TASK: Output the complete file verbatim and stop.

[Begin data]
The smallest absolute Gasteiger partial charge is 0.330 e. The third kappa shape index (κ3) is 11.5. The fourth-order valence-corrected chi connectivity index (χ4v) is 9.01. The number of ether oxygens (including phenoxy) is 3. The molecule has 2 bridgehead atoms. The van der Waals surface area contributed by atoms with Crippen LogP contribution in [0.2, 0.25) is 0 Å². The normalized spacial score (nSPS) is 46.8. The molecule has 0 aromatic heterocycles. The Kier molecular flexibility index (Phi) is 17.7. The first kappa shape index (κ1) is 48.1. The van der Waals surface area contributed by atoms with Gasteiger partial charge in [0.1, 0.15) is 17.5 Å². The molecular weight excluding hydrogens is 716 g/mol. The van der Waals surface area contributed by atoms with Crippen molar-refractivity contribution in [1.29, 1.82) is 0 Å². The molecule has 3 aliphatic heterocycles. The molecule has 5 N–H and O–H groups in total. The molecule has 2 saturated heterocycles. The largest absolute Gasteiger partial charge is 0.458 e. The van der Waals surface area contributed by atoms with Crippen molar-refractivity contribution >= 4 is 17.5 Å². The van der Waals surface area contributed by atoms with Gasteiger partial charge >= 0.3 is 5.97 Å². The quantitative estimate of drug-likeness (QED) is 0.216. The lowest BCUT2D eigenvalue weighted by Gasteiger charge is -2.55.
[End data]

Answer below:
The smallest absolute Gasteiger partial charge is 0.330 e. The third kappa shape index (κ3) is 11.5. The fourth-order valence-corrected chi connectivity index (χ4v) is 9.01. The number of ether oxygens (including phenoxy) is 3. The molecule has 2 bridgehead atoms. The van der Waals surface area contributed by atoms with Crippen LogP contribution in [0.2, 0.25) is 0 Å². The normalized spacial score (nSPS) is 46.8. The molecule has 0 aromatic heterocycles. The Kier molecular flexibility index (Phi) is 17.7. The first kappa shape index (κ1) is 48.1. The van der Waals surface area contributed by atoms with Gasteiger partial charge in [0.1, 0.15) is 17.5 Å². The molecular weight excluding hydrogens is 716 g/mol. The van der Waals surface area contributed by atoms with Crippen molar-refractivity contribution in [1.29, 1.82) is 0 Å². The molecule has 3 aliphatic heterocycles. The molecule has 5 N–H and O–H groups in total. The molecule has 2 saturated heterocycles. The largest absolute Gasteiger partial charge is 0.458 e. The van der Waals surface area contributed by atoms with Crippen molar-refractivity contribution >= 4 is 17.5 Å². The van der Waals surface area contributed by atoms with Gasteiger partial charge >= 0.3 is 5.97 Å². The quantitative estimate of drug-likeness (QED) is 0.216. The lowest BCUT2D eigenvalue weighted by Gasteiger charge is -2.55.